Special Smithee Creative Prompt: Drive immediately to the nearest Costco and purchase a package of index cards. Make sure to buy bulk, so you are saving tons of money because you are a broke writer newb. Unwrap the package and then start scribbling whatever words pop into your head on each card. Don’t think, just write. Commit ink to paper. No erasing. The past is pointless! Move forward. Always move forward. Once you have filled out every single card, set it aside. Take some time for yourself. Maybe a bath, or a nice little gardening session. Then head back to your cracked kitchen table and sit on your wobbly chair. Look at what you’ve created. These are your writing prompts. Every time you are writing and get stumped for more than ten seconds, pull a card from the deck and use it to lubricate your brain. You’re welcome! Also, it’s good to keep in mind that I make more money than you.


Schedule. Schedule. Schedule. Some so-called professionals will tell you that you can write whenever you “feel” inspired. What’s all this hippie gobbledygook? Guess what, if that’s true, then you will never write! Feelings are for teeny, tiny, sad little wimpy types. Inspiration doesn’t knock on people’s doors and offer them a giant check with lots of zeroes on it. How can this be? You might be wondering to yourself while you sit there in your snug sweatpants and an unwashed t-shirt. Well, Smithee once waited by the door to get knocked up by inspiration, and it never happened. Now Smithee keeps a rigorous schedule and never strays from it EVER. Here’s the schedule you need to be a successful writer: Wake up. Eat breakfast. Read the newspaper. Write for two hours. Sit down on a chair outside and take a break for one hour. Eat lunch. Read a different newspaper. Write for two hours. Sit on another chair for two hours. Write for two hours. Eat dinner. Sit on another chair for one hour. Drink a cocktail. Write for two hours. Sit on another chair for 1 hour and 45 minutes. Write for two hours. Read a book. Sleep. If you can’t keep this schedule, do not write EVER. Don’t wait for inspiration to knock you up, hippie. Take the initiative to go out there and knock inspiration up.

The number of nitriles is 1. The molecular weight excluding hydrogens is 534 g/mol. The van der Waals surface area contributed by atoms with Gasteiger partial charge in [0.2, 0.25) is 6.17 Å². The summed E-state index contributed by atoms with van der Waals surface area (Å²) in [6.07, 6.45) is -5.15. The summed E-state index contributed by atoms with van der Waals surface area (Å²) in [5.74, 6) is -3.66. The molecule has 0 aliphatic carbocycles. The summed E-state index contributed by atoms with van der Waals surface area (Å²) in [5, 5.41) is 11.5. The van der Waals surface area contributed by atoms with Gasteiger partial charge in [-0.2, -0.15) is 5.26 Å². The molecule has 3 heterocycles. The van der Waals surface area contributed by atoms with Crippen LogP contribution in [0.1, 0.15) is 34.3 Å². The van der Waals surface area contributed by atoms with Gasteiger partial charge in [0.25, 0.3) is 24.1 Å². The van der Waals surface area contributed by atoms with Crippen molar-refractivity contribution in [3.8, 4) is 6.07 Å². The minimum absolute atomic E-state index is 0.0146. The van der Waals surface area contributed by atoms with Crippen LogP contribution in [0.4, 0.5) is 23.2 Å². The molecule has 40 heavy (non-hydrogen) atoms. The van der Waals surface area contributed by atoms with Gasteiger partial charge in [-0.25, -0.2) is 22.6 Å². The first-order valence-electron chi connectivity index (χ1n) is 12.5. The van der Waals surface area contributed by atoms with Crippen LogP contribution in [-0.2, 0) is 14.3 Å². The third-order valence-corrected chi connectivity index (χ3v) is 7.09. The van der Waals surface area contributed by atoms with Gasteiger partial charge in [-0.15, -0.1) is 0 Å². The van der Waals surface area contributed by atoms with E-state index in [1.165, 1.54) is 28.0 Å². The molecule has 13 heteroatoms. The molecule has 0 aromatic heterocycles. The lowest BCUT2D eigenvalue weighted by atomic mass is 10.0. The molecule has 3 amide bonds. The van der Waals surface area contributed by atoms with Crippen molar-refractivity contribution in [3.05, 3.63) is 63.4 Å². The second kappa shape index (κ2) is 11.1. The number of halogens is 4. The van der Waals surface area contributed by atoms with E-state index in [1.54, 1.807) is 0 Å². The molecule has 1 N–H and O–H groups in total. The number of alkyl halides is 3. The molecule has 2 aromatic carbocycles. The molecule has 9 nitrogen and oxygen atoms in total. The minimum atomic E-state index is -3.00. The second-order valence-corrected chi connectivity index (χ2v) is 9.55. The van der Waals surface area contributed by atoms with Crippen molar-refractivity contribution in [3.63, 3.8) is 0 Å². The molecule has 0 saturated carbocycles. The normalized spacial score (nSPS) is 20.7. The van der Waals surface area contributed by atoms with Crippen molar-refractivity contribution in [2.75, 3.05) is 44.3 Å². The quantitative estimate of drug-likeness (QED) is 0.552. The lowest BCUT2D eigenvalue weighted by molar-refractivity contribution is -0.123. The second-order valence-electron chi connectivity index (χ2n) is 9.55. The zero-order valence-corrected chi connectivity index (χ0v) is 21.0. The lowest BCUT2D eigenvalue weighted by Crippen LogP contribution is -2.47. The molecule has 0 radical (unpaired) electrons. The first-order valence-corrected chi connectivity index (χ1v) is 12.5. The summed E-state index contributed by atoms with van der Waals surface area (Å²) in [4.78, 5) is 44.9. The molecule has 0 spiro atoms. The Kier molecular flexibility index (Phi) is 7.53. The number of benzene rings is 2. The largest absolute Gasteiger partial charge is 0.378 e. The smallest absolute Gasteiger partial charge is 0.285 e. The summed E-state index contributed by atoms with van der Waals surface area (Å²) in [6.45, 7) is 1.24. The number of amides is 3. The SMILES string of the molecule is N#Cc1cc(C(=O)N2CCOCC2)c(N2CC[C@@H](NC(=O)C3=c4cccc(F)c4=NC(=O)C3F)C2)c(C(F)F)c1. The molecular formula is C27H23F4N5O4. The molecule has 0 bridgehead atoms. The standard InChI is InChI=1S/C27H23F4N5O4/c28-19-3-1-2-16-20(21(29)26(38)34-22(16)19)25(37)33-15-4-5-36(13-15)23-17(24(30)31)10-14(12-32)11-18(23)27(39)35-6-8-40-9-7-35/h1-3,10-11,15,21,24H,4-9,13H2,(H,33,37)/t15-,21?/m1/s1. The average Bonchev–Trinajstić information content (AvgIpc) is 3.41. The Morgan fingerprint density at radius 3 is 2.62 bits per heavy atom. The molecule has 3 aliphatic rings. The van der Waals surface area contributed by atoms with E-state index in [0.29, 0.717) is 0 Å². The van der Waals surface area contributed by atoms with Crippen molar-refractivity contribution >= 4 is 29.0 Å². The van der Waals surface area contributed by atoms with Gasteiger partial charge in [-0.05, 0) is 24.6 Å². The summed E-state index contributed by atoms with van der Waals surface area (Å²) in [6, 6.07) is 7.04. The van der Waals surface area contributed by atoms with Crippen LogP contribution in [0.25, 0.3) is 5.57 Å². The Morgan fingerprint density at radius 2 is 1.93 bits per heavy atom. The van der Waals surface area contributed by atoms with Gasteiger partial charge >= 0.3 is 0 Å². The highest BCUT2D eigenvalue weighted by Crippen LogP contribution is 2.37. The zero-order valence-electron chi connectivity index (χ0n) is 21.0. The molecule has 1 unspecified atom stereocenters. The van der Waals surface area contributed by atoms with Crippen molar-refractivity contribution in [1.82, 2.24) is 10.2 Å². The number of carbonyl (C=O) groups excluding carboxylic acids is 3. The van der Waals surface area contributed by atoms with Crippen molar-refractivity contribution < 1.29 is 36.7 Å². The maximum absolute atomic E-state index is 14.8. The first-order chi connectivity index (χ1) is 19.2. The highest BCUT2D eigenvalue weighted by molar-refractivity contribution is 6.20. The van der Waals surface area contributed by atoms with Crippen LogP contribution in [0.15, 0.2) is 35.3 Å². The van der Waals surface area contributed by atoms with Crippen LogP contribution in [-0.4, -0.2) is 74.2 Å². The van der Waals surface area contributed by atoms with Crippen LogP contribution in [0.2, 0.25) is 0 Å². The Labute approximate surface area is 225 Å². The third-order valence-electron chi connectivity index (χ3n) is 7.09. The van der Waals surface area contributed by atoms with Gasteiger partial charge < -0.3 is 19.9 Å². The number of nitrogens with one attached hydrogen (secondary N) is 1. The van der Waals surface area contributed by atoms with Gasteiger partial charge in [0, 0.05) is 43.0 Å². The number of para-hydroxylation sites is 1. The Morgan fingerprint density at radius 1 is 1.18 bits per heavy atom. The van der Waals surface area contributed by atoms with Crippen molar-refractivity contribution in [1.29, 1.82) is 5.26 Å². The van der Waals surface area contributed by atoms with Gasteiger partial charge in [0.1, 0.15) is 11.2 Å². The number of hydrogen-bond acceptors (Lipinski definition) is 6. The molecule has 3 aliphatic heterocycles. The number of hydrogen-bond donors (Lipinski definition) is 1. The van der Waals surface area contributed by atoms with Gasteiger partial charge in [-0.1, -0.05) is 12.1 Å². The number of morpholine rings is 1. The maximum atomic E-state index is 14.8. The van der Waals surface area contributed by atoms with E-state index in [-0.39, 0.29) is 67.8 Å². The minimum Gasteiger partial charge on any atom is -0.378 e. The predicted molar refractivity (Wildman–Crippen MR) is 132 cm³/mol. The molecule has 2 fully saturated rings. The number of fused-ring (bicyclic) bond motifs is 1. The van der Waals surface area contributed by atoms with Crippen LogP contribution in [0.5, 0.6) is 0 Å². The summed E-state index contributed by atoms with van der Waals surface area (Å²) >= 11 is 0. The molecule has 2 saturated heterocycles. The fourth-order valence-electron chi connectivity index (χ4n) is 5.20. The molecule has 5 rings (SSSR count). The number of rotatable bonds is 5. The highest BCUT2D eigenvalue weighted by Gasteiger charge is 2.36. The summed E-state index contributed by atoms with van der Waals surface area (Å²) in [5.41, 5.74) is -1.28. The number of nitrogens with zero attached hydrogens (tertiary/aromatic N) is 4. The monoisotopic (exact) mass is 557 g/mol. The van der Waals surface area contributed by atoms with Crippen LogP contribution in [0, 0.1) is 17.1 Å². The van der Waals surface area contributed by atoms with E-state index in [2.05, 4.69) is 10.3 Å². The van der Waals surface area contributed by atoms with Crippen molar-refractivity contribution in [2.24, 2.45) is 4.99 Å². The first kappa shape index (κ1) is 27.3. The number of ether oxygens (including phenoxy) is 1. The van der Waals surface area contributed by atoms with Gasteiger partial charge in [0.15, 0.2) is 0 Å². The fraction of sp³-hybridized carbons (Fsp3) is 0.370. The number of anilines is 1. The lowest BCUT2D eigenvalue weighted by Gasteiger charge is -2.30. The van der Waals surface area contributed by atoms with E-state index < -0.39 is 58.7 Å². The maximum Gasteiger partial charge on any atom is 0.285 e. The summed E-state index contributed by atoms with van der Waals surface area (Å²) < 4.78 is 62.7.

Self-talk. How you talk to yourself is important. If you say the wrong things to yourself, you will not succeed. You will fail. Miserably. Every morning when I wake up, I look at myself in my gold-plated bathroom mirror, and I say the following: “Today is the most important day of your life. Do not fuck this up or you will fail, and there will be no way to recover from it EVER.” Always say this eight times, just in case.

 I hope these pointers have been helpful to all you young, wannabe Smithees out there in internet land! Happy writing to you!

Love Doctor 3

Author Bio: Carnanan Smithee, the world’s Author Auteur, wields their keyboard like a scalpel ready to cut the flesh off words. Born to write, Smithee is doing the unthinkable: writing to write the good write. They are the quintessential Writer’s Writer, impregnating the world with stories and birthing a legacy via C-section. They also have two ferrets and love ginseng lollipops.






30 Quotes I Overheard at Panera

  • “I went to the Santa Cruz Beach, you know? And I saw one of those—what are they called? Those seals? Yeah! And it like jumped up all over the place and I was like, whoa!”
  • “I love Richard, but he’s in that category.”
  • “You’re supposed to have toast too, aren’t you? Good stuff, I like it.”